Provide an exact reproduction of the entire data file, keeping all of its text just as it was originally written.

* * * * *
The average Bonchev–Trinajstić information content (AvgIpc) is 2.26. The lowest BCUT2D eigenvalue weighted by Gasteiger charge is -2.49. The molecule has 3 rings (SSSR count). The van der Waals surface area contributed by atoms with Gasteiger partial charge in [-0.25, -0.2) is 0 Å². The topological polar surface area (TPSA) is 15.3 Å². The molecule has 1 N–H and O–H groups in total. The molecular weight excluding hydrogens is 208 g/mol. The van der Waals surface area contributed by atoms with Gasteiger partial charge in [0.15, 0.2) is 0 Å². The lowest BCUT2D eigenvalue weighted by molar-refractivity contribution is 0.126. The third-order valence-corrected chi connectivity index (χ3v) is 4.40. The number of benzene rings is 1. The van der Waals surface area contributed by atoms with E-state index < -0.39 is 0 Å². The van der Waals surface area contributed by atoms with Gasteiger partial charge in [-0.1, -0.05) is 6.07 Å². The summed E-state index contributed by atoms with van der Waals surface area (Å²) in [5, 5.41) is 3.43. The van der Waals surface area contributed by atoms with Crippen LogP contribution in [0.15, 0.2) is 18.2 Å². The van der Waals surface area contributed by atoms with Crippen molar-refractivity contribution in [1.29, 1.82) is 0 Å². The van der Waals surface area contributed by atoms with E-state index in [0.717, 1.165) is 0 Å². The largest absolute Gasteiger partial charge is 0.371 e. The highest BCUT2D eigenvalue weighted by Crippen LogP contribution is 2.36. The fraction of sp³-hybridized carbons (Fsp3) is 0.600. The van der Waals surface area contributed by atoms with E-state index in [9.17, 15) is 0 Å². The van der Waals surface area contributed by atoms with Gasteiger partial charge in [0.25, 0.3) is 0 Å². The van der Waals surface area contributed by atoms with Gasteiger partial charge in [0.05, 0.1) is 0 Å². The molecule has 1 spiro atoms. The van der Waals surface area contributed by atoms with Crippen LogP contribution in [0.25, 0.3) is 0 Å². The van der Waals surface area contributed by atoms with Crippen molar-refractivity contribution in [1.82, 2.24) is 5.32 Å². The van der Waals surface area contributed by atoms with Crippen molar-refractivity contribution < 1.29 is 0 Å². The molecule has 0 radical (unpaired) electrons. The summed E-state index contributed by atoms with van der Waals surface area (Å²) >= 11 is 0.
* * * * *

The average Bonchev–Trinajstić information content (AvgIpc) is 2.26. The lowest BCUT2D eigenvalue weighted by Gasteiger charge is -2.49. The molecule has 3 rings (SSSR count). The van der Waals surface area contributed by atoms with Gasteiger partial charge in [-0.25, -0.2) is 0 Å². The topological polar surface area (TPSA) is 15.3 Å². The molecule has 1 N–H and O–H groups in total. The molecular weight excluding hydrogens is 208 g/mol. The van der Waals surface area contributed by atoms with Gasteiger partial charge in [0.15, 0.2) is 0 Å². The lowest BCUT2D eigenvalue weighted by molar-refractivity contribution is 0.126. The third-order valence-corrected chi connectivity index (χ3v) is 4.40. The number of benzene rings is 1. The van der Waals surface area contributed by atoms with E-state index < -0.39 is 0 Å². The van der Waals surface area contributed by atoms with Gasteiger partial charge in [-0.1, -0.05) is 6.07 Å². The summed E-state index contributed by atoms with van der Waals surface area (Å²) in [5, 5.41) is 3.43. The van der Waals surface area contributed by atoms with Crippen LogP contribution in [0.15, 0.2) is 18.2 Å². The van der Waals surface area contributed by atoms with Crippen molar-refractivity contribution in [1.29, 1.82) is 0 Å². The van der Waals surface area contributed by atoms with E-state index in [0.717, 1.165) is 0 Å². The largest absolute Gasteiger partial charge is 0.371 e. The highest BCUT2D eigenvalue weighted by Crippen LogP contribution is 2.36. The fraction of sp³-hybridized carbons (Fsp3) is 0.600. The van der Waals surface area contributed by atoms with E-state index in [9.17, 15) is 0 Å². The van der Waals surface area contributed by atoms with Gasteiger partial charge in [0.25, 0.3) is 0 Å². The van der Waals surface area contributed by atoms with Gasteiger partial charge in [0.05, 0.1) is 0 Å². The molecule has 1 spiro atoms. The van der Waals surface area contributed by atoms with Crippen LogP contribution in [0.25, 0.3) is 0 Å². The van der Waals surface area contributed by atoms with Crippen molar-refractivity contribution in [1.82, 2.24) is 5.32 Å². The van der Waals surface area contributed by atoms with Crippen molar-refractivity contribution < 1.29 is 0 Å². The molecule has 0 radical (unpaired) electrons. The summed E-state index contributed by atoms with van der Waals surface area (Å²) >= 11 is 0.